Postepy Hig Med Dosw. (online), 2007; 61: 702-707
Original Article

Co-Expression of the TGF-b1 and TGF-b2 Isoforms in Nasal Polyps and in Healthy Mucosa
Beata Rostkowska-Nadolska1  ADEF, Małgorzata Kapral2  ABCDE, Urszula Mazurek3  A, Wojciech Gawron1  E, Krzysztof Preś1  E
1Faculty of Medicine, Department of Otorhinolaryngology, Wrocław Medical University
2Department of Biochemistry, Medical University of Silesia, Katowice
3Department of Molecular Biology, Medical University of Silesia, Katowice
Corresponding author
Beata Rostkowska-Nadolska M.D, Faculty of Medicine, Department of Otorhinolaryngology, Wroclaw Medical University, ul. Chałubińskiego 2, 50-368 Wrocław, Poland; e-mail:

Authors' Contribution:
A - Study Design, B - Data Collection, C - Statistical Analysis, D - Data Interpretation, E - Manuscript Preparation, F - Literature Search, G - Funds Collection

Received:  2007.08.03
Accepted:  2007.10.24
Published:  2007.11.27

Background: The formation of nasal polyps is connected with a chronic inflammatory process with the activation of different cytokines. TGF-b induces fibrosis and acts as a chemoattractant and proliferation factor for fibroblasts. The aim of the study was to evaluate the expression profiles of the genes coding TGF-b isoforms in nasal polyps with predominately eosinophilic and neutrophilic infiltration and in healthy mucosa and to assess their mutual correlation with the levels of gene transcription.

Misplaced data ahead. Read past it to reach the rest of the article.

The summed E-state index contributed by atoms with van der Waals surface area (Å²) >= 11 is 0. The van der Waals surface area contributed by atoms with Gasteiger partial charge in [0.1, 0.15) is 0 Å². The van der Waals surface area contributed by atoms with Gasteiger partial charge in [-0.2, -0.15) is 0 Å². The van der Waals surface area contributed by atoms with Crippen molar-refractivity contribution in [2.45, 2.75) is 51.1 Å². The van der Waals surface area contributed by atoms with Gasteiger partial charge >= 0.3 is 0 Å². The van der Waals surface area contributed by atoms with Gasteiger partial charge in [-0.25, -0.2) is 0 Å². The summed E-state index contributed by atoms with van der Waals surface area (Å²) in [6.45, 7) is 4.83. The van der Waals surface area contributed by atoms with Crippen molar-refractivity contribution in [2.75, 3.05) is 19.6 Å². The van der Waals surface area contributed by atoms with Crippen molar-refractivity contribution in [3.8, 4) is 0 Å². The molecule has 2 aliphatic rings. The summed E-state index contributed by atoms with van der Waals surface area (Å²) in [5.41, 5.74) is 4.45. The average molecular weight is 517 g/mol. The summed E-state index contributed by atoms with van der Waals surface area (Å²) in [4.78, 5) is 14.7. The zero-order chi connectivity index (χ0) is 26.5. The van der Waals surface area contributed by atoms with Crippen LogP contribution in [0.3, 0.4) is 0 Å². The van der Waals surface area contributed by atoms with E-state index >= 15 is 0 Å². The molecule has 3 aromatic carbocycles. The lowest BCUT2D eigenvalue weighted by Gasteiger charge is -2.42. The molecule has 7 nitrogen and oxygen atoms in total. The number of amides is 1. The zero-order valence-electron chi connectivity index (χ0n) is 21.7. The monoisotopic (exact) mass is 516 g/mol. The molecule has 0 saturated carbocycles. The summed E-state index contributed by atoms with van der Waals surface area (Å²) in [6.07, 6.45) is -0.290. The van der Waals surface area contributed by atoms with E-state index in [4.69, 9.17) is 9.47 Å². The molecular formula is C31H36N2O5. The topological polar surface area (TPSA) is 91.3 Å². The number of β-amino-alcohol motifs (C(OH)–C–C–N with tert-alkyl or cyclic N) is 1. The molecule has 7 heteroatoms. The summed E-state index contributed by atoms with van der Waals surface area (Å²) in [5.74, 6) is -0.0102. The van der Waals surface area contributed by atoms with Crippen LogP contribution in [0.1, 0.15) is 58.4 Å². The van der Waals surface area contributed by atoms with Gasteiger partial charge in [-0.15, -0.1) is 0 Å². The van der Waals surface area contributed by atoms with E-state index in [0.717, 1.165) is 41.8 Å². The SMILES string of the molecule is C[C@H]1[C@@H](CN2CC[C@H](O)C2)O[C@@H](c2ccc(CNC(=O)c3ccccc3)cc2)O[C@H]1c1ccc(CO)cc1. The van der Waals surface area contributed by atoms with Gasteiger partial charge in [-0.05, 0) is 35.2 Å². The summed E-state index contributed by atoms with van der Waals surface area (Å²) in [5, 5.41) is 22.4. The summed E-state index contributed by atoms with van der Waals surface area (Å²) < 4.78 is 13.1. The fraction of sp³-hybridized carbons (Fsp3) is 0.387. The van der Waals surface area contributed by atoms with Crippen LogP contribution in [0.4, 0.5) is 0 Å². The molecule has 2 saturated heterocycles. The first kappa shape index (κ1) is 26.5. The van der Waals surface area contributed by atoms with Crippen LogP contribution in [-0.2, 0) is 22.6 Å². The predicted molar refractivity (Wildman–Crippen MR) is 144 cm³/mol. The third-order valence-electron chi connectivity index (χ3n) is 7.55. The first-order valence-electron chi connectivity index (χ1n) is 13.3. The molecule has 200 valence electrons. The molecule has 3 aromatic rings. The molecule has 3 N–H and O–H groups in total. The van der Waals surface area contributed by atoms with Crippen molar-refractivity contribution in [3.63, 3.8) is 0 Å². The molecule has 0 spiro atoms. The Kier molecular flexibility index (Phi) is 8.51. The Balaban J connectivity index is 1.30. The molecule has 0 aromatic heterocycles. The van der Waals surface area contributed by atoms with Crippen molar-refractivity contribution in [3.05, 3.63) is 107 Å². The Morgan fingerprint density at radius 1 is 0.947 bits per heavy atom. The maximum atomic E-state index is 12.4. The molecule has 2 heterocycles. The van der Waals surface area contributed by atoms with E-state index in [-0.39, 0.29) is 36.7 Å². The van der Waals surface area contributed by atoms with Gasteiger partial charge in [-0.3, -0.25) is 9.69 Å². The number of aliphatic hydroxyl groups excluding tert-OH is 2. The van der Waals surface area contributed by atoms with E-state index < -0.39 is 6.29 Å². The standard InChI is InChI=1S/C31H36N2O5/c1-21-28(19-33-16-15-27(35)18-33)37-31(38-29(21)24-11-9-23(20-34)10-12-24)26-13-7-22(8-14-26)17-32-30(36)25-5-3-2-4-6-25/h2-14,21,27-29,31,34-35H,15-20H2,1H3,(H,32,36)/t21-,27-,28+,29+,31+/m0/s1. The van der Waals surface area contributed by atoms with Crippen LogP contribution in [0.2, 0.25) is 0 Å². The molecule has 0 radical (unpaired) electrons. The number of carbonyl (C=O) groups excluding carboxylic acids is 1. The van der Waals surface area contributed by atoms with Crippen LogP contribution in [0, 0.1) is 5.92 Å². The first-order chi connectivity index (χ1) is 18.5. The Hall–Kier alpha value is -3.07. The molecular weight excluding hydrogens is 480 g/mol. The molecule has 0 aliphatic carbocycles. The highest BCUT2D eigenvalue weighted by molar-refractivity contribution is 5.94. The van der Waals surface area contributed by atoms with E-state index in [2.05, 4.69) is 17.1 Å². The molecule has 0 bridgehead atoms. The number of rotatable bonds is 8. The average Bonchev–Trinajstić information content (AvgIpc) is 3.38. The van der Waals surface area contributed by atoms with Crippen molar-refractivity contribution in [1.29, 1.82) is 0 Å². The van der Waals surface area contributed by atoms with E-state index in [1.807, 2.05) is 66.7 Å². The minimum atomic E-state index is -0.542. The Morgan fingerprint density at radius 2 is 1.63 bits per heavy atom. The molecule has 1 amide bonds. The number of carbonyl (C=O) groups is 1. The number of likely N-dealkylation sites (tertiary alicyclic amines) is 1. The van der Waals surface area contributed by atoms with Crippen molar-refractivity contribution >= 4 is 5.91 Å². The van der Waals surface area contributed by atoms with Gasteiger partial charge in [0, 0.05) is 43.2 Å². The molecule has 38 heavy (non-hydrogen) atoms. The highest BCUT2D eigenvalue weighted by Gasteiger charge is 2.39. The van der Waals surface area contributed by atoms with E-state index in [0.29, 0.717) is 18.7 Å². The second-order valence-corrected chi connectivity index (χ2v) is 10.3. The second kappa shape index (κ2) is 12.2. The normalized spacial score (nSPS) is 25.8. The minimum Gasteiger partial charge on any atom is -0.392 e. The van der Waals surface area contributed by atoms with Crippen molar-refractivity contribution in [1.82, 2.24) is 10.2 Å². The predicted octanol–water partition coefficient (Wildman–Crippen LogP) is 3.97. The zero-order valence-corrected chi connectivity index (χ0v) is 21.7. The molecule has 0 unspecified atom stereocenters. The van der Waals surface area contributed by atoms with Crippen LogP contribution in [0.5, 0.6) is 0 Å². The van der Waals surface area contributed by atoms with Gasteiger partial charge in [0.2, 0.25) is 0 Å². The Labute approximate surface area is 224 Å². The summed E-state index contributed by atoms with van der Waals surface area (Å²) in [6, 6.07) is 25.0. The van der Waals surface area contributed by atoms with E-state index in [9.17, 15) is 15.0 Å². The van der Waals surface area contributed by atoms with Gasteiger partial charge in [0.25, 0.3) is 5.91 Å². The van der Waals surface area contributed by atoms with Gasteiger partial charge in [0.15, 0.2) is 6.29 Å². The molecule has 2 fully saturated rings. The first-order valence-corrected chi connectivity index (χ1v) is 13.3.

Material/Methods: The study group consisted of 24 patients with nasal polyposis. On the basis of the histopathological evaluation there were 16 eosinophilic and 8 neutrophilic polyps. The control group constituted 9 healthy patients. The expression profiles of the genes coding the TGF-b isoforms were detected using real-time RT-QPCR.
Results: TGF-b1 and TGF-b2 mRNAs were revealed in 10 patients with eosinophilic polyps. TGF-b1 transcriptional activity was accompanied by TGF-b2 transcriptional activity in nasal polyps. TGF-b2 gene expression in tissues without mRNA for TGF-b1 was silenced. There was positive correlation between the expressions of the TGF-b1 and TGF-b2 isoforms in nasal polyps. TGF-b1 mRNA was present at higher levels in all control samples than in eosinophilic polyps. An increased TGF-b1 mRNA expression was accompanied by an increased TGF-b2 mRNA expression in healthy mucosa. TGF-b3 showed the most intensive transcriptional activity among the TGF-b isoforms in both nasal polyps and control tissues. There was no correlation between TGF-b3 and TGF-b1 nor between TGF-b3 and TGF-b2 transcriptional activity in nasal polyps and normal tissue.